He was aware only of images and feelings. The feelings connected him to the images and connected the images to one another. The connected images made up a vast network. He was never able to imagine this network as having a boundary in any direction. He called the network, for convenience, his mind.
If the protagonist can navigate the network of images, Murnane suggests, then he can trace the conditions of his life that have brought him to a point at which he is paralysed by the presence of a woman. So goes the logic of the reminiscences that are the first effect of his paralysis.
Secondly, though, and more interestingly, the protagonist’s paralysis puts him on what might be described as a defensively explanatory footing. He feels as if he must elucidate an account of the reasons behind his peculiar response to a woman’s presence — indeed, as if some greater power has summoned him to account for it. But since he can’t speak to the woman herself, and therefore can’t account for his response in person, he retreats into seclusion and offers his account to the blank page. Implicitly or explicitly, almost all of Murnane’s stories arise from this retreat. As a result, they tend to take an expository or explicative tone, and when Murnane’s protagonists are also the narrators of his stories, they repeatedly insist that they are only composing “reports” of events, almost journalistically, not as tellers of tales or raconteurs. Of course, in the interests of accuracy, any expository or explicative undertaking must involve pinpointing the experiential causes of the protagonist’s paralysis, but here it also involves something else with regard to style. This “something else” is what makes Murnane Murnane.
Here is an overview of what it looks like. Call it the Murnanian “Ur-situation”, wherein an experiential dilemma has stylistic repercussions on the act of its retelling. As the protagonist attempts to account for his paralysis, he digs deeper and deeper into his mind. As he digs deeper into his mind, he finds within himself things which he believes are particular to him alone and impossible to convey directly, by way of straightforward explanation, to anyone he might hope will understand him. His command of language as an avenue of meaningful communication begins to weaken; his hold on the significance of words begins to slip. To strengthen his grip, to steady himself, he radically amps up the precision of his phrasing. Especially when the protagonist is also the narrator, but even when an omniscient narrator discloses his thoughts or channels them into free indirect style, Murnane’s stories do away with pronouns, instead repeating ad nauseum the nouns that pronouns could stand in for. Then, too, they populate their sentences with references to their own internal components: the previous sentence, the fourth paragraph, the day of the first incident described above, and so on. So, for example, Collected Short Fiction is replete with passages like this one from ‘Pink Lining’:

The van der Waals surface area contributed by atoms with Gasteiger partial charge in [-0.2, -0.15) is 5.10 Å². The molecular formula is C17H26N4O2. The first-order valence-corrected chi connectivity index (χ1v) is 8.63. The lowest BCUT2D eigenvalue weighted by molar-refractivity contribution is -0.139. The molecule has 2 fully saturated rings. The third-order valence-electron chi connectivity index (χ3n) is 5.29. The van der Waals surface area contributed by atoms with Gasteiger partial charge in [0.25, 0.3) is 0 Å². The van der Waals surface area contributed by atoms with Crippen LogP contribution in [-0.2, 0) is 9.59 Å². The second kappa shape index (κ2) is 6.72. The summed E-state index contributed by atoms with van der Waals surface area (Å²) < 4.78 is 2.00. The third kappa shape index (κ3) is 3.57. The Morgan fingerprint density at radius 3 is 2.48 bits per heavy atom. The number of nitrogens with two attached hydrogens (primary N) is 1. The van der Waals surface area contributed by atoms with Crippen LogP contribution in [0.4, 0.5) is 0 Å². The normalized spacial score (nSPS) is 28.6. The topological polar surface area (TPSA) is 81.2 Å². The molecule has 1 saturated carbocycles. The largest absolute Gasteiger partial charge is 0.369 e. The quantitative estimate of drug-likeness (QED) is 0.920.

During the hour mentioned in the previous paragraph, the younger of the two men mentioned in that paragraph looked into a small cupboard of steel that stood beside the bed where his father appeared to be asleep in the room mentioned in the same paragraph. Among the things that the younger man saw in the cupboard just mentioned was a man’s dressing-gown rolled into a bundle with the cord of the dressing-gown tied loosely around the bundle. While the man just mentioned was looking at the tassels on the ends of the cord just mentioned, he supposed for the first time in his life that the dressing-gown mentioned earlier in this story as having been worn often by the mother of the man in the first year that he afterwards remembered had belonged not to his mother but to his father; that the dressing-gown just mentioned had been bought by his father during one of the many years when he had been a bachelor; and that the mother of the man had worn the dressing gown often during a number of years because she and her husband and their two sons had been poor during those years.
These sorts of sentences also appear in simpler forms, as in this one from ‘Emerald Blue’:
While he prepared to say goodbye politely to the young women outside their house and then to ride away on the bicycle that he had left in the morning in their backyard, so he foresaw, he foresaw that he would live as a bachelor for several months, after which he would fall in love with one image after another in his mind until the next occasion when he noticed that the image in his mind was an image of a person from outside his mind.
So as the protagonist is preparing to say goodbye, he foresees himself riding away on the bicycle, and also as he is preparing to say goodbye he is simultaneously foreseeing — that is, fantasising about — the back-to-back incidents of his brief time as a bachelor and the mental images that he imagines will appear to him after that time. Understand?